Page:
and buck-toothed Freddie eggs squeezes in enough grumpy sex, pained pangs
and Sammy Davis Juniorosity to confirm in triplicate their long-awaited
admission that Mark Robinson taught them everything they know.  Well,
everything except one brief moment between track 16 and track 18 when they
tip their hats to Wimp Factor 14 in their cover of "Rebuilding Europe,"
which they lovingly render with scratchy record noises and (for the true
insiders) roaring train sounds coming out of nowhere right on schedule. 
And except for Rob's trombone virtuosity, which has "natural talent"
written all over it.  Between that Christiansen kid and Will Ryker, I
wouldn't be at all surprised if the next generation of teens trade in
their big sisters' guitars for serious brass, and we see a big band


To move from a band all of you probably know about to one none of you
might: The Time Lodgers, who hail from Norway and just haven't seemed to
be able to translate all that publicity their country's been getting into
a major-label deal stateside.  For the time being they'll have to settle
with a psace in the catalogue of Perfect Pop Records (c/o John Wahl,
Lilleakervelen 62B, N-0284 Oslo, Norway), and a fine catalgouse it is,
too.  The Time Lodgers have two releases out on Perfect Pop, including a
single called "Envy" and a CD called "Slanted."  The CD features one
thoroughly exhilarating song, "In the Supermarket," which brings back fond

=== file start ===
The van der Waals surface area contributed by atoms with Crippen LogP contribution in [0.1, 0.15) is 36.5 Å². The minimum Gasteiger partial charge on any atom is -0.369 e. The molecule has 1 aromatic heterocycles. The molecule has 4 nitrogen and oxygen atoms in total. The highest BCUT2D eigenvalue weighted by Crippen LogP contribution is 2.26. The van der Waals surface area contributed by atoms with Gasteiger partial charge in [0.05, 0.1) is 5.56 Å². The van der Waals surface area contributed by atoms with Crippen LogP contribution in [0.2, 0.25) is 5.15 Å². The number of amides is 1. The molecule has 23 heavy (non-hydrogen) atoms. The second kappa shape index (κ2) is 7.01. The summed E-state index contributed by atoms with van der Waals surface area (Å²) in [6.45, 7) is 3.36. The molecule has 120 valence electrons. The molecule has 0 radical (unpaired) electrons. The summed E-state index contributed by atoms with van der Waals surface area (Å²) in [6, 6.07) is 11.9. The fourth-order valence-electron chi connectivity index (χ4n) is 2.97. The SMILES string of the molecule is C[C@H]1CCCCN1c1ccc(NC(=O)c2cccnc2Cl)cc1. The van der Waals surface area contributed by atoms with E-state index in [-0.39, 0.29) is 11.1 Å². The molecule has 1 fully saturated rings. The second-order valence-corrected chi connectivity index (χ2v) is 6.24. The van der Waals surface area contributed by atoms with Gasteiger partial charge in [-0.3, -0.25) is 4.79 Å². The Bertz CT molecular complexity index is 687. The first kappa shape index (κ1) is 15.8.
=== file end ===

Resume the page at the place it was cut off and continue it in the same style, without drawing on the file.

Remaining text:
memories of all those chiming sounds that used to ring from the Soup
Dragons' guitars.  The rest of the CD, unfortunately, paints mainly by the
numbers, and when all the spaces are filled in it's the usual graven image
of Dan Treacy before which so many European pop bands seem destined to


"Envy" is a much better bang for the Kroner.  The A-side is a gleeful
tongue-in-cheek venting of narcissistic spleen -- "It should have been me,
and nobody FUCKING else" -- packaged in a three-chord arrangement tight
enough to break all their skate-laces at the same time.  And the flip,
"Suburban Spiritual," bounces along postmodern-fashion in the tradition of
the Multicolored Shades. 


Noise Museum is a new-ish band from New Jersey who sent me what I think is
their second single, "Syx."  The A-side, "Home Looked Easy," is as gangly
and awkward as the back-up center on the JV basketball team who grew 6
inches the year before and still doesn't know where his knees belong.  It
shambles around lots of almost-profound aspects of suburban life, with
almost-Embarassment proclivities.  Turn the record over, and it doesn't
get any less unassuming, but it does all fit together in a pretty
delightful combination. "Dodge" could easily pass for a top-of-the-line
Biff Bang Pow song, and "Top of the Day" is about as breezy and innocent
as my 29-year-old nerves can handle. As they claim in that song (and I
have no reason to doubt them), they've got their shoes tied: better watch

TECHNICAL MERIT: 4.4 (but who's keeping score?)

I don't know if anyone else besides me and the always-up-to-date radio
staff at WMBR know this, but one of the best singles of 1993 was by a man
named Jan Burnett, who lives in Dundee, Scotland and records under the
name Spare Snare. And oddly enough, the reason he's such a well-guarded
secret (or at least I think he is) is not that no record label stateside
bothered to pick him up -- instead, it's because the label that did pick
him up is Prospective (Box 6425, Minneapolis, MN 55406), which unless you
like the Third Eye a whole lot hasn't tended to have "cool" written all
over it in past years.  "As a Matter of Fact" relentlessly inches to the
finish line with the help of a monotone drum machine, one-note keyboard